Ed continued, "This is one of the few plants, water treatment plants, you'll find where we do not lift the water at all through our treatment plant operation. We provide no energy to the treatment plant, to the water flow, through this entire water treatment plant operation."
"Water flows entirely by gravity through the sedimentation basin. We bring the water in off the canal right here [Ed points to the aerial photo of the plant showing the canal inlet at the north end of the property], flows by gravity into the treatment plant and we come through our sedimentation basins. So it flows by gravity through those sedimentation basins, then comes into this building where we're at today, and then this building has two filtration tanks. Flows by gravity through those filtration buildings, then continues to flow by gravity out into the UV operation. Continues to flow by gravity through the chlorine contact basin, and then into our reservoir which is here. It also continues to flow by gravity through a bypass that goes through here and over to our Riverside Station, which sits at 1201 Waterway Boulevard. That is the pump station that pumps water into the downtown district, the central district. Another pump station which is on this facility right here, pumps water into the north and northeast districts. Meaning, the water from here is going north and east out of this facility. But, it can go downtown if it needs to. The Riverside station pumps primarily downtown and then goes on via our Madison Station down to Southport."
" And, does this come back up to the Broad Ripple area for pumping? For fresh water," I asked.
Ed responded, "There is another pump station in Broad Ripple. You probably don't even know it's there. Its address is on College, but it is not on College...not on what is present-day College. It is on the alley that is directly to the east of it. It's at 64th Street, It's basically a Morton Steel building. And there is a pump station in that building there.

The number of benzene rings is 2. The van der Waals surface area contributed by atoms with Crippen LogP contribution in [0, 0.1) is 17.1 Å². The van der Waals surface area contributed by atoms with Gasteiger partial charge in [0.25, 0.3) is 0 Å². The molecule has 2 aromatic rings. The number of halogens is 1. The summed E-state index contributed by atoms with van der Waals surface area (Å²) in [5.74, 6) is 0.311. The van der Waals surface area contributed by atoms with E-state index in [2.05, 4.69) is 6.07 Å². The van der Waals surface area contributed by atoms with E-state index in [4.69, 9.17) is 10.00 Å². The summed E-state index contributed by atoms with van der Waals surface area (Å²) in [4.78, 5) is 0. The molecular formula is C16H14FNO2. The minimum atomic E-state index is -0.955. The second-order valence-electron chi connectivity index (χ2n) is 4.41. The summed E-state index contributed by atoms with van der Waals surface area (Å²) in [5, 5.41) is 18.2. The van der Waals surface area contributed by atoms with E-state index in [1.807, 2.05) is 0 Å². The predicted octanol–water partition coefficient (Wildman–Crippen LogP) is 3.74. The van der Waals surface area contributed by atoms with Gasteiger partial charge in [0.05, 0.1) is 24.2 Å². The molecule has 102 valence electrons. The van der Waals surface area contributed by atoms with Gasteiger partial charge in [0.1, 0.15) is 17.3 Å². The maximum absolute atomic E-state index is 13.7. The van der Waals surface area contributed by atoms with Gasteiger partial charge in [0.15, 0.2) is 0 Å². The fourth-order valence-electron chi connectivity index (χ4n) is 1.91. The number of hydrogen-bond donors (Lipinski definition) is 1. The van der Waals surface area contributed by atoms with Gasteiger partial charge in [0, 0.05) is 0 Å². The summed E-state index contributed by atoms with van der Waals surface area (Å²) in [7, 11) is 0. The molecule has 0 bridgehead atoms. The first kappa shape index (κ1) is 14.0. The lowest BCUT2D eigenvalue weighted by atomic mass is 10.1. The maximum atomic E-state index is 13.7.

The pump station in Broad Ripple, behind Rich Oil [D3 on map]. (car is parked in front)
This fact really surprised me. I have lived in Broad Ripple for 55 years and have driven down that alley for years and have never even seen this building. Amazingly, this pump for the entire area seems to not make any noise outside of the structure.
I followed up, "So, this little pump station, it's just giving extra pressure? [The treatment plant] pumps it to there and the one on 64th just gives it more...?"
Ed answered, "[The 64th Street pump] pumps it up into what we call our Meridian Hills district. Our system has twenty pressure districts, and typically at the boundaries of those districts are a pump station or a primary treatment plant. So, we move water multiple ways. But, there are two pump stations that take water from this station that are move it into the Broad Ripple area. One that we just talked about is the College Station. The other one is ...!
End of Part Three
At the processing plant downtown - The building on the left is the modern inlet. The right is the historic one
Canal inlet to White River Treatment
Citizen's Edwin Morris shows Mario Morone the grate across the canal inlet to the treatment plant at 16th Street.
First processing after inlet to plant